Ryan Singer is a Native American painter, but don't confuse him with R.C. Gorman or some other traditionalist you see hanging in downtown Scottsdale galleries. Toss a hit or two of acid at Gorman, and you're getting close.
Singer grew up on the Navajo reservation. Today he paints in a tiny apartment in Mesa. His roots are visible on the wall, in a huge yellow caution sign he's painted with a burning wagon in the middle. Singer painted it after a former co-worker called him a "wagon burner." The slur stuck with him, and he created the painting as a logo for his art.
"It's kind of humorous but serious at the same time," Singer says of the logo. "People can decide how they take it -- some people get offended, others think it's great," he says. That piece is an example of the offbeat influence Singer's heritage has on his work.
"A native guy in a cowboy hat riding a bull is obvious," he says. "Anyone can paint that. Native art has been rehashed for years and nothing new ever comes out."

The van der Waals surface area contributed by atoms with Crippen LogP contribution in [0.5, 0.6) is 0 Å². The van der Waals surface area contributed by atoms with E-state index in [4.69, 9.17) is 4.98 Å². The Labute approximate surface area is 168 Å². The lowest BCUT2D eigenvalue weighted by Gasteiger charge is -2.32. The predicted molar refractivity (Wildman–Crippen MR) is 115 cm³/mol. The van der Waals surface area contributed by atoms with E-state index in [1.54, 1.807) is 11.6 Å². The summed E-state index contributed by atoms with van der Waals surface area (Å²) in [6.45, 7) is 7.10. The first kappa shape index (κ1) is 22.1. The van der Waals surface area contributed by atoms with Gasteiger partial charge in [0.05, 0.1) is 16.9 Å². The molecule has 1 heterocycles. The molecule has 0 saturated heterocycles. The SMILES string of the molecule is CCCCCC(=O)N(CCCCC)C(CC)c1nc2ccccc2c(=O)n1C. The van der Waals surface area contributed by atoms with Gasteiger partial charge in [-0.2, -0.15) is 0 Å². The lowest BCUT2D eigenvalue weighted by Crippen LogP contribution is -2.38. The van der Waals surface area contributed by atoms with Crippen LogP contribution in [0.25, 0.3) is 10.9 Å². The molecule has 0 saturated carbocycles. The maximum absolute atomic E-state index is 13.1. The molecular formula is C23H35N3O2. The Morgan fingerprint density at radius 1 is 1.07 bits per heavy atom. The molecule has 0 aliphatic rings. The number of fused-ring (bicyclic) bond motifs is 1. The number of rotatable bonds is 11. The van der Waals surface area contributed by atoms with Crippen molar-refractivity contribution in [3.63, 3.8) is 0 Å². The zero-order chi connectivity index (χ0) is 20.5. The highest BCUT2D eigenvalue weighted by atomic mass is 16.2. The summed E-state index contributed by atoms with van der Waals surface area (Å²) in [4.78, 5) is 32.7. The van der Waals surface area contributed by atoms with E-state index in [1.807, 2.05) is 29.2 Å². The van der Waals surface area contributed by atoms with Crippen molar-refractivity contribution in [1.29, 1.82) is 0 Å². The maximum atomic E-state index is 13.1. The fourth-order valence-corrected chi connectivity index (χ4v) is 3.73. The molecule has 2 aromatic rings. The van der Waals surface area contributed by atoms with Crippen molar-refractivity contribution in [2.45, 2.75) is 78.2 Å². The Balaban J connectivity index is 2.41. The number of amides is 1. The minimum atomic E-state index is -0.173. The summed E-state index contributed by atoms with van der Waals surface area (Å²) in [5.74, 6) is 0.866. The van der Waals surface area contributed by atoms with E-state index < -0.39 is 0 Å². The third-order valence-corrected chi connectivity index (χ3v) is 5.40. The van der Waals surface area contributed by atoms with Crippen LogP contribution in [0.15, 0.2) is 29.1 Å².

Singer's trying hard to change that. One of his paintings depicts a saguaro wearing a cowboy hat and spurs, riding a mechanical bull in the middle of an imaginary ocean. In the bottom corner of the painting, a sly effigy of Columbus' ship the Santa Maria floats upside down.
Another painting, titled Nonsense on the Road, depicts a Native man driving a Cadillac through an otherworldly desertscape while a buxom Amazon leers at him from the side of the road.
Singer has had more and more success lately selling his work, but has a hard time letting go of his paintings. He touches one tenderly and says, "My paintings are almost like little kids -- I don't want to sell them or give them up."
A real newborn son -- whose nursery is set up in an adjacent bedroom -- might change that sentiment quickly for Singer. In fact, he's got a one-man show, "Persistence of Paradox," opening Friday, October 1, at the ASU Downtown Center, 502 East Monroe -- if you'd care to contribute to the junior Singer's college fund.
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